Compaq-MS murky secrets II – an analysis
We piece together the story of how these two lovable companies conduct their business
MS on Trial Many secrets about how Compaq negotiates with major partners such as Microsoft and AOL have been exposed in the transcript of Compaq vp John Rose's evidence at the Microsoft trial, and in documents that have been released.
Although there were several closed sessions of the court when details of the fees paid by Compaq were revealed, and although many documents are still wholly secret, enough has been released to make it possible to attempt a forensic reconstruction of some of Compaq's most important negotiations.
It is hard to piece together the evidence, because of the confusing way it has (deliberately) been given, but we present the events chronologically. 1 October 1992: Microsoft-Compaq agreement (Frontline Partnership) about Windows prices.
January 1993: A Compaq document filed under seal and entitled "Microsoft meeting preparation" noted issues that worried Compaq at the time: "Judgment: how retaliatory would they get? [probably referring to Compaq's intention to license the Go OS for a hand-held device]. Pricing advantage [implying Compaq was getting better prices from Microsoft than other OEMs]; revenue from updates; access to early SDKs; field sales people; support and training; inclusion in advertising; tone towards Compaq in press and with customers; selection and elevation of other OEMs as leaders; making integration relations even more restrained than they are today [the strain from shunning Winpad, presumably]; access to source code, modification ownership; Microsoft directional information and plans."
Another slide is headed "potential reactions to Go PDA decision" which confirmed that Compaq had decided to go with Go. 21 April 1993: Gates wrote to Compaq CEO Eckhard Pfeiffer thanking him for selecting Microsoft as "the exclusive supplier of operating system software for your hand-held computer products."
A handwritten annotation on the letter by Pfeiffer to Lorie Strong and Bob Jackson says: "Exclusive? Please draft response for my signature" which suggests that Compaq did not think its agreement to drop Go, following the meeting with Microsoft, meant it exclusively turned to Microsoft. An unknown hand has added "March 12, 2 (b) 'Compaq agrees to market and sell Winpad as the exclusive operating system for Compaqs for the period of ????? exclusivity".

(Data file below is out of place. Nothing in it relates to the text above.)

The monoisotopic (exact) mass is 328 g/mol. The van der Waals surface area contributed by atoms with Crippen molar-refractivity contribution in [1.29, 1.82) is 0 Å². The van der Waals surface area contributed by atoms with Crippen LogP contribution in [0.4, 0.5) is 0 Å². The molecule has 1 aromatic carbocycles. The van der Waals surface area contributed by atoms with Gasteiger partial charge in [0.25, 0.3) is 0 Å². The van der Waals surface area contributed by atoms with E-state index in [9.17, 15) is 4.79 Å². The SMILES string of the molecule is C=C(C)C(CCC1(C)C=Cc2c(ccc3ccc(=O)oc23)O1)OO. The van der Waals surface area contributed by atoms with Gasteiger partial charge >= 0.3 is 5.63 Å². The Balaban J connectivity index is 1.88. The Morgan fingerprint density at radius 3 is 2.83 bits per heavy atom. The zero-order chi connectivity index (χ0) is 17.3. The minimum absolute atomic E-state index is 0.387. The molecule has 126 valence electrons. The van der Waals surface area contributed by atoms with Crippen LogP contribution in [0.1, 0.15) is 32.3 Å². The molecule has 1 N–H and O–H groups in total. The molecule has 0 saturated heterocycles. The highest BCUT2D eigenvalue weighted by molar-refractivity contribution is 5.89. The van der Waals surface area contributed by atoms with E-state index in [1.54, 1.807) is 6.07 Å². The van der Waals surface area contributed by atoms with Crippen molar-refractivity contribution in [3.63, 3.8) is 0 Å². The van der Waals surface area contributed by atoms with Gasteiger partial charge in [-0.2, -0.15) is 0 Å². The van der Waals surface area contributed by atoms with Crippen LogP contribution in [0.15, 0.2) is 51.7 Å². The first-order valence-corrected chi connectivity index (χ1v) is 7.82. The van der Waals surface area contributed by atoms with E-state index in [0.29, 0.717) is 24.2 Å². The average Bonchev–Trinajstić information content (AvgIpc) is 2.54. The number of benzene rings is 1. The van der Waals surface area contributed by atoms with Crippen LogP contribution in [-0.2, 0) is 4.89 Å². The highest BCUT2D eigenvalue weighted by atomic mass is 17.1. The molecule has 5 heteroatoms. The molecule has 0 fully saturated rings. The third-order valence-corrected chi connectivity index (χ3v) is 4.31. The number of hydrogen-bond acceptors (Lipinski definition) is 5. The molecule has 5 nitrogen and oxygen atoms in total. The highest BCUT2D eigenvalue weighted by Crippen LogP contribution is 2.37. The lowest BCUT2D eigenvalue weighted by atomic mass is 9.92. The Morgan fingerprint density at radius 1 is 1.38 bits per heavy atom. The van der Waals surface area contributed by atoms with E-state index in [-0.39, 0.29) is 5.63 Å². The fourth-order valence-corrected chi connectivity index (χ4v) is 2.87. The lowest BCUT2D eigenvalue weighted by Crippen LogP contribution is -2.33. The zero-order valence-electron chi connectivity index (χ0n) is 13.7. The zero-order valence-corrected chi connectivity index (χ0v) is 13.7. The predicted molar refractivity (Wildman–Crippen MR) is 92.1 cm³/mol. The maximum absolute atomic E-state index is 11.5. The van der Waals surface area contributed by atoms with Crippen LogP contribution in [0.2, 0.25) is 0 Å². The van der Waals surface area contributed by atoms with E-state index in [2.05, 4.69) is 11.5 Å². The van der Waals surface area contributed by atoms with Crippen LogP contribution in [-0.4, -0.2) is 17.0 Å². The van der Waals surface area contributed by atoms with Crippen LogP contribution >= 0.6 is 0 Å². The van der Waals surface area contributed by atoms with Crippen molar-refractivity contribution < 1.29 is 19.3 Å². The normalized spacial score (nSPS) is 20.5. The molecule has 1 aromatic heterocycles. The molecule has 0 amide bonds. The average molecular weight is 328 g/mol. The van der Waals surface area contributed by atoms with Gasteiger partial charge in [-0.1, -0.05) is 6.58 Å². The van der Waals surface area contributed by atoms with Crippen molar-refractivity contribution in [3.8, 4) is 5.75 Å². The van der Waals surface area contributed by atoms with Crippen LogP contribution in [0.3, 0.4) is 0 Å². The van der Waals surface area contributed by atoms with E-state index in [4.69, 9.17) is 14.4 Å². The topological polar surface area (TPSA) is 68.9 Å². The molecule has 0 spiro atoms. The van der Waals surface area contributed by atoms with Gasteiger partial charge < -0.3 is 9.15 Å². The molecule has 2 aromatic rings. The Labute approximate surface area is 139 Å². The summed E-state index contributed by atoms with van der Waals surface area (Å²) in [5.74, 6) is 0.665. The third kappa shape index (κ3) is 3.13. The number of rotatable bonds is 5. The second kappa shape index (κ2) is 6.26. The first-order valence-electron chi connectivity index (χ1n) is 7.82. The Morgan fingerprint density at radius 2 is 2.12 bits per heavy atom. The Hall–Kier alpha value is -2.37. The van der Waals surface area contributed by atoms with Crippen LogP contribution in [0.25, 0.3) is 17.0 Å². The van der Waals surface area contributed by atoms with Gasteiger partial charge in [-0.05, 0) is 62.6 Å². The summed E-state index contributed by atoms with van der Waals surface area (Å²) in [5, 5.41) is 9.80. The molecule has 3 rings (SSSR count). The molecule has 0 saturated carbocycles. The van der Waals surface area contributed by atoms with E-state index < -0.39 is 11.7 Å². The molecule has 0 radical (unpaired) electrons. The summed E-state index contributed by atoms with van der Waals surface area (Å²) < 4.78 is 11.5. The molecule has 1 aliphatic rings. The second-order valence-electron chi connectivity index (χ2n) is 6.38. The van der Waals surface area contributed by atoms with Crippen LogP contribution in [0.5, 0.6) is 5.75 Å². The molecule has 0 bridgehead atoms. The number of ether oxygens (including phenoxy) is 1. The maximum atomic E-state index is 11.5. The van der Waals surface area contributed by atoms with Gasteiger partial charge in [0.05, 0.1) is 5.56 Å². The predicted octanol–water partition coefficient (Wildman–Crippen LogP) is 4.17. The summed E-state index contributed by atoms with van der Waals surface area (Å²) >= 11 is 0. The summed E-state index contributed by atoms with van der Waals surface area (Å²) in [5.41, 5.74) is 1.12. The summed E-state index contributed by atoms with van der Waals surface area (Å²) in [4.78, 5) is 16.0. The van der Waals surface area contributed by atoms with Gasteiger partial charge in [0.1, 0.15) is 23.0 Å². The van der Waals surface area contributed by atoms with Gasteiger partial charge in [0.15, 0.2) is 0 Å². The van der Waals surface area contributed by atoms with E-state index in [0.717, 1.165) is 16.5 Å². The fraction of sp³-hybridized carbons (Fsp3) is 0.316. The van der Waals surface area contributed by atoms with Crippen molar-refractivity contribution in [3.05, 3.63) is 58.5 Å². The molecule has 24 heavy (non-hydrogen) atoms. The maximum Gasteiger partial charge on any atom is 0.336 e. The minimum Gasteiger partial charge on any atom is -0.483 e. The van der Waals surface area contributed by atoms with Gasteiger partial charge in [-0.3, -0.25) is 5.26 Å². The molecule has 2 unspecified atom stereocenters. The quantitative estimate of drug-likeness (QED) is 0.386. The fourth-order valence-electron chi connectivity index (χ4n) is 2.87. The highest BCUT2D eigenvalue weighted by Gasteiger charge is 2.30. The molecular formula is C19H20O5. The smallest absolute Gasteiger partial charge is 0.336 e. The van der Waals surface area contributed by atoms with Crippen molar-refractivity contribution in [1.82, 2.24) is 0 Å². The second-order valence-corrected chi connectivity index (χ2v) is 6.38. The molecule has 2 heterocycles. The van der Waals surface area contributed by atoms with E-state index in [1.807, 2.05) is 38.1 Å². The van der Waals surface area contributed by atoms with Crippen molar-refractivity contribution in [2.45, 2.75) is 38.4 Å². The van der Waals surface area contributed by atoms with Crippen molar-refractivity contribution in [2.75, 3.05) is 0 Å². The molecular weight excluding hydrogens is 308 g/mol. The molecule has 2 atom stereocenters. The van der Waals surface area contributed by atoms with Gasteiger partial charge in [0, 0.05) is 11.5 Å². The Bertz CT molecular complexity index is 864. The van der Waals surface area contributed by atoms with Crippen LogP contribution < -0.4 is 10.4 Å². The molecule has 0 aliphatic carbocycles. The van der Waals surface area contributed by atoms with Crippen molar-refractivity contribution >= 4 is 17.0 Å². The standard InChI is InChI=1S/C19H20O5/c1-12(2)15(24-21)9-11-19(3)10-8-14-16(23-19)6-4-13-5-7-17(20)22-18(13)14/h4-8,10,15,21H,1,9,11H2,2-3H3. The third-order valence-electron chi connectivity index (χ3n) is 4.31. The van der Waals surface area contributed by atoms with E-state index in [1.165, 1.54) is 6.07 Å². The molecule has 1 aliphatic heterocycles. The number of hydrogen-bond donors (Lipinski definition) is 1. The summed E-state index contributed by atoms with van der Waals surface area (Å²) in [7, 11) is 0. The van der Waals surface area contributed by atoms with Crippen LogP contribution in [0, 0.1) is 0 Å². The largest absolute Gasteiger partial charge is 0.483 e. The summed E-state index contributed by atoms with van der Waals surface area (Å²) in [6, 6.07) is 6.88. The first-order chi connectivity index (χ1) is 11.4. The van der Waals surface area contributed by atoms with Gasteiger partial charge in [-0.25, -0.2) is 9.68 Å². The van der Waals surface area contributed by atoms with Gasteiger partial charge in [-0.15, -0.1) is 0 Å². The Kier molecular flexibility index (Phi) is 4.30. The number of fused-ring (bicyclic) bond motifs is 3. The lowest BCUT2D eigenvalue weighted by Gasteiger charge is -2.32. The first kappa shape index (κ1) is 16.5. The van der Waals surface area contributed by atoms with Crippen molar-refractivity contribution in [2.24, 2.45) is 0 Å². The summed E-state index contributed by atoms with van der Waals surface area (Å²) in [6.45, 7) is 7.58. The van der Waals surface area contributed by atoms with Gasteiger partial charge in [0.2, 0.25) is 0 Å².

This seems to indicate that the Microsoft-Compaq agreement was modified, almost certainly to give Compaq better terms from Microsoft. Of course, Winpad failed, and so alas did Go. 19 January 1995: A Compaq internal document noted that: "Jan Claesson [Microsoft's OEM group manager] said that few OEMs had renegotiated their licenses after the consent decree.
He said most companies are still paying on a processor basis, some with a five per cent exclusion. Jan indicated that a Compaq request for a 'per copy' license would be viewed as a major issue at Microsoft. David is planning to propose language changes to see if our proposals would be acceptable to Microsoft."
This is an indication as to how Microsoft was working with OEMs to frustrate the terms of the consent decree. The prohibited conduct in the consent decree, which Microsoft seemed to be ignoring according to this Compaq document, was:
"A. Microsoft shall not enter into any License Agreement for any Covered Product [which includes Windows 3x and 9x] that has a total Duration that exceeds one year ;
B. Microsoft shall not enter into any License Agreement that by its terms prohibits or restricts the OEM's licensing, sale or distribution of any non-Microsoft Operating System Software product;
C. Microsoft shall not enter into any Per Processor License; D. ... Microsoft shall not enter into any License Agreement other than a Per Copy License."
8 August 1995: Rose claimed that a verbal agreement was reached with Microsoft in a conference call involving Gary Stimac, Hugh Barnes, John Rose, Steve Flannigan [vp, strategic relations, reporting to Rose], Lorie Strong and Steve Goldberg of Compaq, and Joachim Kempin and Don Hardwick of Microsoft. One agreed point was that Compaq would not remove IE and MSN icons from the desktop. Dunn (responsible for Presario software) had not participated in the call, as Rose had originally thought.
15 August 1995: A Memorandum of Understanding (MOU, exhibit DX2264 [DX is a designation fro Defence exhibits accepted by the court]) apparently reflected the conference call and is said to be an amendment to the Compaq-Microsoft licence agreement, with an attached letter from Don Hardwick [Group Manager, Microsoft OEM Sales Division] to Flannigan.
However, it was not signed until June 1996, and Judge Jackson wanted to know why it took so long. Rose said that "it took the lawyers and contract people that long". The judge was incredulous: "To write two paragraphs and attach a letter?". Rose said the next day that they were under the impression that Compaq was operating under the Hardwick letter, and that Microsoft accountants needed a signed agreement, as Compaq was to receive 50 cents for every CD distributed from Microsoft, and Microsoft's financial year ended 30 June.